In her report, Arbour noted the timing of the p4w incident. In 1990, the government- appointed Task Force of Federally Sentenced Women had debuted a new vision for women’s prisons called Creating Choices. Emphasizing empowerment, the fundamental guarantee of respect and dignity, and the recognition that societal barriers played a major role in women’s paths to prison, the task force recommended the closure of p4w and the creation of four separate regional facilities and a healing lodge. These new prisons were to include housing complexes that resembled cottages, ample time for women to spend outdoors, vocational training that also included vacation time, support for mothers, mental health and addiction treatment, and access to all levels of education, health care, and trauma counselling.
At the healing lodge, no weapons were used and the word “guard” was replaced with a Cree word meaning “aunty” or “older sister.” (Elders at the facility were mostly women.) There were no fences: boundaries were instead marked by coloured cloths tied to trees. Under the Creating Choices philosophy, these facilities would focus less on punishment and more on recovery—a formula that would supposedly return, happier, healthier women to society.
Unsurprisingly, many prison-reform advocates praised Creating Choices. But it was The Fifth Estate’s footage of the strip search that helped change the larger public’s opinion toward prisons. By the time p4w closed, the groundwork for Creating Choices was being laid. Federal officers put the last p4w prisoner, fifty-year-old Theresa Ann Glaremin, into a car on the morning of May 8, 2000. Several years beforehand, Glaremin, an Indigenous woman convicted of murder, described her prison experience in a poem for Tightwire, a journal created by p4w inmates. “Darkness never comes in prison,” she wrote, “until they cut us down and carefully lay us in a body bag.”
The new system was meant to prevent such experiences, but many prisoners, who had been given scant information on how the new facilities would work, felt apprehensive about leaving p4w. It was what they knew; some called it home. Glaremin told media, “I look at it this way: it’s not a step backward, it’s a step forward. And that’s how I have to look at it in order to get through it because I don’t want to leave.” Meanwhile, Canadian politicians congratulated themselves on leading the world in gender-sensitive correctional reform. The celebration, however, was short-lived.
Once creating choices was accepted as the new guiding philosophy for women’s prisons, its implementation fell entirely to csc. And, though csc appeared to embrace the idea of “healing,” it did little to make that possible beyond building new facilities—facilities which immediately started to look less and less like the original vision for Creating Choices. As Arbour presciently noted in her report: “Despite its recent initiative [on reform], the Correctional Service resorts invariably to the view that women’s prisons are, or should be, just like any other prison.”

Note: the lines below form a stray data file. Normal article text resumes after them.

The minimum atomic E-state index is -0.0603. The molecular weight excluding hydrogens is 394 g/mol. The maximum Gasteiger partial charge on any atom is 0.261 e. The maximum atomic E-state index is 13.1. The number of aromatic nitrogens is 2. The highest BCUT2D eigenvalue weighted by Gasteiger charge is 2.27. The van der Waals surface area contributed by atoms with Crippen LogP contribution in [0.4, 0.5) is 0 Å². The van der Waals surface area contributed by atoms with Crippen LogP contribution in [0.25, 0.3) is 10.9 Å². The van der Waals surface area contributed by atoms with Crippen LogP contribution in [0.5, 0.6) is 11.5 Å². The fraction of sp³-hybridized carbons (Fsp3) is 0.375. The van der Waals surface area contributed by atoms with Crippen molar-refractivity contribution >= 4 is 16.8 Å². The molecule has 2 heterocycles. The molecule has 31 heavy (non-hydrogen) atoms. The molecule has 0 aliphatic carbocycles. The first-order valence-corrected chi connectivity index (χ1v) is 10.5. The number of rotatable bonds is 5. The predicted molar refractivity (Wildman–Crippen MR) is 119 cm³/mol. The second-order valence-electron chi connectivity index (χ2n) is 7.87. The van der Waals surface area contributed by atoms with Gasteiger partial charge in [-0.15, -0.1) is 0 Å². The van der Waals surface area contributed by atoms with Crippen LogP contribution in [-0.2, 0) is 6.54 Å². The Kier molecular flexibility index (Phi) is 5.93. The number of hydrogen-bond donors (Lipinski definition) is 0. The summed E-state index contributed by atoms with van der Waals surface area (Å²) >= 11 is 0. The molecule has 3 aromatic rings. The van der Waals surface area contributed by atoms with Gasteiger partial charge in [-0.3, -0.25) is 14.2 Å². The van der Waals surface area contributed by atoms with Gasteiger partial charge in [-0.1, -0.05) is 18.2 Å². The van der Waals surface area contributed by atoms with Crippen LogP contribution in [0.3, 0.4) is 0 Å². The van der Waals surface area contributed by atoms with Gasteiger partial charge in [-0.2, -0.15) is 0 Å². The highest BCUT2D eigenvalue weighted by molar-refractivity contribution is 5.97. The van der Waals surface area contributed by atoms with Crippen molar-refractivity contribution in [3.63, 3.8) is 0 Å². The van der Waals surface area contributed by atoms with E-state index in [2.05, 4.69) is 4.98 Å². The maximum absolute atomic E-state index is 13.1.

The first evidence of this emerged shortly after the opening of the Edmonton Institution for Women, in November 1995. Not only did Edmonton open before construction was complete, with few programs in place, but csc transferred a disproportionate number of maximum-security women there—many more than it was equipped to safely handle. Combined with the abrupt shift to the new approach, the move created a pressure cooker of untrained staff, scant security, and women with complex needs.
Within five months, there were escapes, more than a dozen incidents of self-harm, two suicide attempts, and one murder. Staff training and management practices hadn’t changed to meet the new ideals, and the deteriorating situation in the prison hastened a return to dehumanizing methods of control. Many of the women there had also not been properly prepared to embrace the Creating Choices mandate—after years of trauma and incarceration, they were suddenly expected to resolve disputes communally.
The fault for all this did not lay entirely with the csc. Creating Choices had been reluctant to label women as violent or otherwise “difficult to manage” and thus did not plan for them, expecting a changed environment to be enough. When it wasn’t, csc resorted to old tactics—segregation, maximum security, punishment—rather than working harder to ease the transition.
The mistake in Edmonton reverberated through the other new prisons. Openings were delayed in Kitchener and Joliette, Quebec, as csc scrambled to increase security at the new facilities. Twenty five percent of total bed space in the other prisons was made more secure. Daycares and gymnasiums were eliminated. Eight-foot-high fences were erected. More cameras were installed. Segregation was reinstated; some women were, once again, temporarily confined in men’s prisons. Under these impossible conditions, the responsibility for healing and reform was then placed on women themselves. Programming shifted away from individualized needs and toward parole-board requirements. Acknowledgement and analysis of systemic problems were abandoned in favour of fixing bad behaviour. To top it off, the government never funded the community services essential to Creating Choices.
Each error was like removing a block from a wobbly Jenga tower. Today, all evidence of the report’s good intentions is gone, says Kelly Hannah-Moffat, a professor of criminology and sociolegal studies at the University of Toronto and the former director of the Centre for Criminology and Sociolegal Studies. Hannah-Moffat also acted as a policy adviser to Arbour during her investigation. It wasn’t very long after p4w closed, she says, that csc reframed the operational outcomes in Creating Choices as “ideals.” Soon after that, even those ideals were discarded.